Last Thursday, the Hansard Society launched the 2016 Audit of Political Engagement. This is the Hansard Society’s annual health check on democracy in the UK – an assessment of our knowledge, trust and engagement with parliamentarians and government. Parliament knows there’s a problem with voter engagement, and politicians are the first to admit that more needs to be done to shift perceptions of politics. So, what does this year’s audit tell us?
- Young people seem more engaged: While typically forthcoming with their views, getting 18-24 year olds to put pen to paper and vote has never been easy. However, this year has seen a big rise in two factors for young people: certainty to vote and support for a political party. Despite this, younger groups still remain far less engaged then their older, more affluent counterparts.
- We’re more interested in politics – for now: Knowledge of and interest in politics has risen by 8 points from last year, so is this a new phase in political engagement? Perhaps not. Similar ‘post-election bounces’ occurred in 2006 and 2011 and quickly subsided during the non-elections years which followed. Data trends tell us that directly after an election, the public feels they know more about politics and are more interested in what’s going on. Whether we buck this trend next year is yet to be seen.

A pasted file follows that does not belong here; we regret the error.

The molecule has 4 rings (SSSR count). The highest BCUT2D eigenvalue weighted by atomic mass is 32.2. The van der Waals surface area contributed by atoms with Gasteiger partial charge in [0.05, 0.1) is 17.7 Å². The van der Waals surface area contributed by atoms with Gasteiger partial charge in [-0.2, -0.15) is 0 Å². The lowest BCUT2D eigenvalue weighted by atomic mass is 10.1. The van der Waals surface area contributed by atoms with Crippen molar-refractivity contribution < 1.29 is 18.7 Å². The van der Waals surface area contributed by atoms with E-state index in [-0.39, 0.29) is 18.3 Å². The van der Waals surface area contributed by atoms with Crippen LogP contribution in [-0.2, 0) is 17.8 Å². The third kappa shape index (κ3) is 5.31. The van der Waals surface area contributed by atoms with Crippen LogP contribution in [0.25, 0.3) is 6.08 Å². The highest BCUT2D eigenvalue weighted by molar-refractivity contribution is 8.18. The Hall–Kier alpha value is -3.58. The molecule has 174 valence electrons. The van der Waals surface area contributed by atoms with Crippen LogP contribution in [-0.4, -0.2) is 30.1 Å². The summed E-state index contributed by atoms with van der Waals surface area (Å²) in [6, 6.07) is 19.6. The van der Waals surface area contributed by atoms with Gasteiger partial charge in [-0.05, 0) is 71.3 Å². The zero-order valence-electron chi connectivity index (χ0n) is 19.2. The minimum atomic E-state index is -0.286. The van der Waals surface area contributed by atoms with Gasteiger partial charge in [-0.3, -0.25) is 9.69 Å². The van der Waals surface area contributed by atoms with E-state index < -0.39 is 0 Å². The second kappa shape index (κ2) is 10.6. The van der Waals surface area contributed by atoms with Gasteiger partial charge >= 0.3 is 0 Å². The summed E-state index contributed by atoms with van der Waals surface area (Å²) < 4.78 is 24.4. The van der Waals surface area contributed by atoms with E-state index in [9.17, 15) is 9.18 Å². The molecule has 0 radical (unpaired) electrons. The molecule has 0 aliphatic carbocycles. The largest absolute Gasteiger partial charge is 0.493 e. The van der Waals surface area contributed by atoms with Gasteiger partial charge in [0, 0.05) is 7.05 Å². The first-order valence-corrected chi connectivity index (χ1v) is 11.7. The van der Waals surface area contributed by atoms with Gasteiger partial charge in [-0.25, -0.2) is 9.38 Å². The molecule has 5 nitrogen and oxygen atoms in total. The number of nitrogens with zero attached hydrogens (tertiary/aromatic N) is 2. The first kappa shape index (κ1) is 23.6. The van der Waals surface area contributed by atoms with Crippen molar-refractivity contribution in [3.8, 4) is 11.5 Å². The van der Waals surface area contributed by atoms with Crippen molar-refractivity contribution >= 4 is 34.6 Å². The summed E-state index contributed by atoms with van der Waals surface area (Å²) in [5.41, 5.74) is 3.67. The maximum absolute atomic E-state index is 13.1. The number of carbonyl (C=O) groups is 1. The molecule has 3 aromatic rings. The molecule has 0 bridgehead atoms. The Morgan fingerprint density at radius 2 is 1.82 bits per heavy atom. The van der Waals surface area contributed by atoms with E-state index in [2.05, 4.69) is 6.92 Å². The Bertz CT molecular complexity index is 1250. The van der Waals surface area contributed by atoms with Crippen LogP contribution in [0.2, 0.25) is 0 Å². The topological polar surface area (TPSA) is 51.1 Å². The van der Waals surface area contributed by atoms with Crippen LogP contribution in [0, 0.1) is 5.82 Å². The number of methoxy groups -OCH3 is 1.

- PMQs let parliament down: Unsurprisingly, this year’s audit shows an overwhelming level of dissatisfaction with PMQs, although there’s been some small areas of improvement. Jeremy Corbyn’s ‘People’s Question Time’ provides some context for this, but it’s impossible to directly link the two.
- We don’t know enough about the EU referendum: While 59% of us intend to vote in the referendum on June 23rd, only 38% of us feel knowledgeable about it. Worryingly, this is well below political claim levels in general. As the campaign period begins, pressure will be on to provide more substantial information then we’ve seen so far.
- Inequalities in political engagement are rising: Older, white, male, higher educated citizens tend to be the most politically engaged social group in the Audit series. The gap between social class and electoral participation is growing: the highest and lowest social classes surveyed by the Hansard Society now show a 37 point difference in certainty to vote levels.